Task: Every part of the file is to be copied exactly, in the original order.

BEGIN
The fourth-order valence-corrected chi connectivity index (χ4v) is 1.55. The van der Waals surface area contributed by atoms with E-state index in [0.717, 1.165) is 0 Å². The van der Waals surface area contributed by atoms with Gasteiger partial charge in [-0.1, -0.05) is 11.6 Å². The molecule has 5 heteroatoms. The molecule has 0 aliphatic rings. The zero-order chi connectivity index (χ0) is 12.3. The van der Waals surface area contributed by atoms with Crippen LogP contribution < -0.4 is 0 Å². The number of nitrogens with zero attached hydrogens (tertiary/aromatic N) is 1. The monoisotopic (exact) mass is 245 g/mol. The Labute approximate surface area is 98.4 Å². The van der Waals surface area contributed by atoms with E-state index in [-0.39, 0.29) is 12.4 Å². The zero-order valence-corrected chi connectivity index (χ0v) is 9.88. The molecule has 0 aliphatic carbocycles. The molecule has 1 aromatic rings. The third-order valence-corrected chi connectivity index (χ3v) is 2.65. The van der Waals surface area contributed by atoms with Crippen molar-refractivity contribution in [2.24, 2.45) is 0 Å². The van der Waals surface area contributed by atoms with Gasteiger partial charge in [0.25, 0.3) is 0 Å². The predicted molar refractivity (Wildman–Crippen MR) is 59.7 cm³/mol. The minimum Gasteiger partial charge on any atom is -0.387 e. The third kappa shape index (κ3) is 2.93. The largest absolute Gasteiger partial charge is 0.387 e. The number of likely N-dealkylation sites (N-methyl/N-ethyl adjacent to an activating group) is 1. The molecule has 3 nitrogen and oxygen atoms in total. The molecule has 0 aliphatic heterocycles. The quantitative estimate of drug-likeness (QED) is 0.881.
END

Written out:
The fourth-order valence-corrected chi connectivity index (χ4v) is 1.55. The van der Waals surface area contributed by atoms with E-state index in [0.717, 1.165) is 0 Å². The van der Waals surface area contributed by atoms with Gasteiger partial charge in [-0.1, -0.05) is 11.6 Å². The molecule has 5 heteroatoms. The molecule has 0 aliphatic rings. The zero-order chi connectivity index (χ0) is 12.3. The van der Waals surface area contributed by atoms with Crippen LogP contribution < -0.4 is 0 Å². The number of nitrogens with zero attached hydrogens (tertiary/aromatic N) is 1. The monoisotopic (exact) mass is 245 g/mol. The Labute approximate surface area is 98.4 Å². The van der Waals surface area contributed by atoms with E-state index in [-0.39, 0.29) is 12.4 Å². The zero-order valence-corrected chi connectivity index (χ0v) is 9.88. The molecule has 0 aliphatic carbocycles. The molecule has 1 aromatic rings. The third-order valence-corrected chi connectivity index (χ3v) is 2.65. The van der Waals surface area contributed by atoms with Crippen molar-refractivity contribution in [2.24, 2.45) is 0 Å². The van der Waals surface area contributed by atoms with Gasteiger partial charge in [0.25, 0.3) is 0 Å². The predicted molar refractivity (Wildman–Crippen MR) is 59.7 cm³/mol. The minimum Gasteiger partial charge on any atom is -0.387 e. The third kappa shape index (κ3) is 2.93. The largest absolute Gasteiger partial charge is 0.387 e. The number of likely N-dealkylation sites (N-methyl/N-ethyl adjacent to an activating group) is 1. The molecule has 3 nitrogen and oxygen atoms in total. The molecule has 0 aliphatic heterocycles. The quantitative estimate of drug-likeness (QED) is 0.881.